Top Gear builds a Lego Technic Bugatti Chiron: part one
A big box of Lego has landed at TG Towers. Time to build one of the world’s fastest cars
Very quickly, it becomes apparent I may have bitten off more than I can chew here. I’d been expecting a delivery of Lego – rather excitedly, if I’m honest – but the postman appears to have passed me a crate of encyclopedias. When in fact, this glossy blue box contains a patch of stickers, four rubber tyres, and 3,599 pieces of plastic, from which I will construct the most ambitious supercar Lego’s ever immortalised in brick form. This is Lego Technic item number 42083, for ages 16 and up, apparently.
Okay, I’m ahead on that count. But the task ahead is as intimidating as a kit gets. There are six boxes of pieces, each containing multiples bags of both familiar Technic pieces and new, bespoke-looking components, Components that will leave the car impossible to finish if just one goes missing. And given this monster of a kit is worth a cool £329, popping out for some bespoke pieces doesn’t sound cheap.Advertisement - Page continues below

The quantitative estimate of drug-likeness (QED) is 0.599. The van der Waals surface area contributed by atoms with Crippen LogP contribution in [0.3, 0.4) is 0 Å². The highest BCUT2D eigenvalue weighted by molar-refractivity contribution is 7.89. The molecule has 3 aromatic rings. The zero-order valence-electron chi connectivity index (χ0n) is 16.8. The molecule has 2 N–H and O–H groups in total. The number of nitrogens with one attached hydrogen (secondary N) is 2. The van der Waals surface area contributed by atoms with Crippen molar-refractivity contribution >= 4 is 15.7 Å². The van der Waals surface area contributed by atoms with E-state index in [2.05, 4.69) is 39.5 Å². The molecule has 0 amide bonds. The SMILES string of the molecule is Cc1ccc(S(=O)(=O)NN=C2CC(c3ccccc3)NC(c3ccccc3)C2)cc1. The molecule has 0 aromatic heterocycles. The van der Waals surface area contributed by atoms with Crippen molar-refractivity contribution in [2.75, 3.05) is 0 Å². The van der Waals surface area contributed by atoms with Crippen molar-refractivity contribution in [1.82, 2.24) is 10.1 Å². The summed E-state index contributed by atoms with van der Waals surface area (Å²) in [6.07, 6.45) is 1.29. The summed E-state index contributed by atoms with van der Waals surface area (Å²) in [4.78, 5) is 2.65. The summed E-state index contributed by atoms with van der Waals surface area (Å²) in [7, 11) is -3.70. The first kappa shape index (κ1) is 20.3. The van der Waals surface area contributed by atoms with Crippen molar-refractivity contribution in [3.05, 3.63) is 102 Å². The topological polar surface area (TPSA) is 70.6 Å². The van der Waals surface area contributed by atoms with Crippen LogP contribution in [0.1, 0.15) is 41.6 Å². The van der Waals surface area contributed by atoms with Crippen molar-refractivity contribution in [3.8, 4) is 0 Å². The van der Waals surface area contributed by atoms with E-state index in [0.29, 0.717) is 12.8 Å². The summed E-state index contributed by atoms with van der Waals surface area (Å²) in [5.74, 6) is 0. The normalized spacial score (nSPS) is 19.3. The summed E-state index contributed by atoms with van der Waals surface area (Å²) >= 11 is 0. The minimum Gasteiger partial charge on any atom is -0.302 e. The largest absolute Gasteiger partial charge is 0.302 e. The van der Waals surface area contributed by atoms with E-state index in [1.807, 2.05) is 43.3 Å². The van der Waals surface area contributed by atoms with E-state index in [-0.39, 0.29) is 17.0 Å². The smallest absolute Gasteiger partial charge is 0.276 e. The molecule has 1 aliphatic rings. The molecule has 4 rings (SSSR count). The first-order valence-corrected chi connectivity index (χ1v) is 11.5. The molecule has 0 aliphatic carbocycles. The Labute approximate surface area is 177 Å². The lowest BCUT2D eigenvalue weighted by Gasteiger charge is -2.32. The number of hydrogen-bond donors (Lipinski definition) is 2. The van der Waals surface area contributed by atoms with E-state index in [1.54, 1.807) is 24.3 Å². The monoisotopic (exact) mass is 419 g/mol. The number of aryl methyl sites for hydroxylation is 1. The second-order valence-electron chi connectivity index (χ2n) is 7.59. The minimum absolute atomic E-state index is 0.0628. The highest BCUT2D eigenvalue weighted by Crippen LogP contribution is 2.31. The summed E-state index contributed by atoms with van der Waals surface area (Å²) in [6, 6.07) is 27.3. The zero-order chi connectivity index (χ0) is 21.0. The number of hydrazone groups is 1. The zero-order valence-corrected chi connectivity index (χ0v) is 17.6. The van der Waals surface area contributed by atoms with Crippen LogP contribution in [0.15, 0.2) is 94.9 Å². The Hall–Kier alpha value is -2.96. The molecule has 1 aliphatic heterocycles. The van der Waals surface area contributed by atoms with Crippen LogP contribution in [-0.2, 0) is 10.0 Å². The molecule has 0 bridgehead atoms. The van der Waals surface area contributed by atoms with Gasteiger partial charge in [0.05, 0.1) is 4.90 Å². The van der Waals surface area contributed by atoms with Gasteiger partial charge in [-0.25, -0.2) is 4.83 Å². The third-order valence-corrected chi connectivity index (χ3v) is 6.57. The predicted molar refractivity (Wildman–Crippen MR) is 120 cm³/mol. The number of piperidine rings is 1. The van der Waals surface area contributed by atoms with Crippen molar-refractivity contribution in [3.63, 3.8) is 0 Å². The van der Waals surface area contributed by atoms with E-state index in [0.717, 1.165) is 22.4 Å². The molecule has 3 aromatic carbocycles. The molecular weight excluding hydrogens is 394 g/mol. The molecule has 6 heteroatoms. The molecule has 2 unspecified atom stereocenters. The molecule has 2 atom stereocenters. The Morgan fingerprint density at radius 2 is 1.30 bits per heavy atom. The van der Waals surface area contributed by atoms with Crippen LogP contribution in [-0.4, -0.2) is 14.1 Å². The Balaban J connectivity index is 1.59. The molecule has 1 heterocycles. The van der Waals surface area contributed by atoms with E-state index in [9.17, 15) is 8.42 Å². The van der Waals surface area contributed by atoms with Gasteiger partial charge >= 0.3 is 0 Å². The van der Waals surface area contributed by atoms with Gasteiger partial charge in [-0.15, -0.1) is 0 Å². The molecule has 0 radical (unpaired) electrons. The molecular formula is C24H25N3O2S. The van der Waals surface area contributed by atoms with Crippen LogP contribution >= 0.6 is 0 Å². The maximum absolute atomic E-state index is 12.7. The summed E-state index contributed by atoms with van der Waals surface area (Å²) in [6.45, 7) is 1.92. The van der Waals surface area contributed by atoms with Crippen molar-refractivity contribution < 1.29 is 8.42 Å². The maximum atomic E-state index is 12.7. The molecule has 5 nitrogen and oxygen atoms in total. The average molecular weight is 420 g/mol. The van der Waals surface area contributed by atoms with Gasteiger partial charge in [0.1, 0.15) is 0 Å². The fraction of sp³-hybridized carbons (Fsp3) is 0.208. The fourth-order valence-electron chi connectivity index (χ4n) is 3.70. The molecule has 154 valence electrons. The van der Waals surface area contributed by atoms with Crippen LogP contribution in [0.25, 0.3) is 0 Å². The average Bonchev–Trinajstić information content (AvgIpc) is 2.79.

Then we come to the instruction manuals. They are tomes. I have driven full-size, road legal cars with flimsier, thinner ‘how it works’ booklets than this Lego kit. Each one is in excess of three-hundred pages long. And I say ‘each’ because yeah, there are two. The Technic Chiron takes so long to assemble, Lego needed to split the process into separate volumes, which are longer than the first three Harry Potter novels.
Intimidating it may be, but the Lego Bugatti set is the most exquisitely presented ‘toy’ I’ve ever come across. The box is glossy and its inner lid is festooned with sketches of classic Bugattis. The four bespoke two-tone wheels are tantalisingly exposed when the lid is first removed. Sounds pathetic, but there’s real sense of occasion to unboxing this behemoth.
And I like how each box is like a jigsaw puzzle, which forms a picture of a real Chiron’s face when all the boxes are in place. When you complete each box, flip it over as it’s replaced and you’ll end up with an image of the Chiron’s rear. Lovely attention to detail. Think about that before you lob the box into the recycling...Advertisement - Page continues below
Here’s the contents of box number one. Several bags, and not much in the way of recognisable Bugatti pieces. Yet from these diminutive plastic acorns we shall create a mighty oak of a supercar.
As you’d expect, much of the early stages are just framework for the chassis. It’s like building a miniature climbing frame. After a couple of hours though, something approaching a rear suspension subframe starts to emerge. Lordy, it’s large. This thing’s going to be a monster when finished. Stay tuned...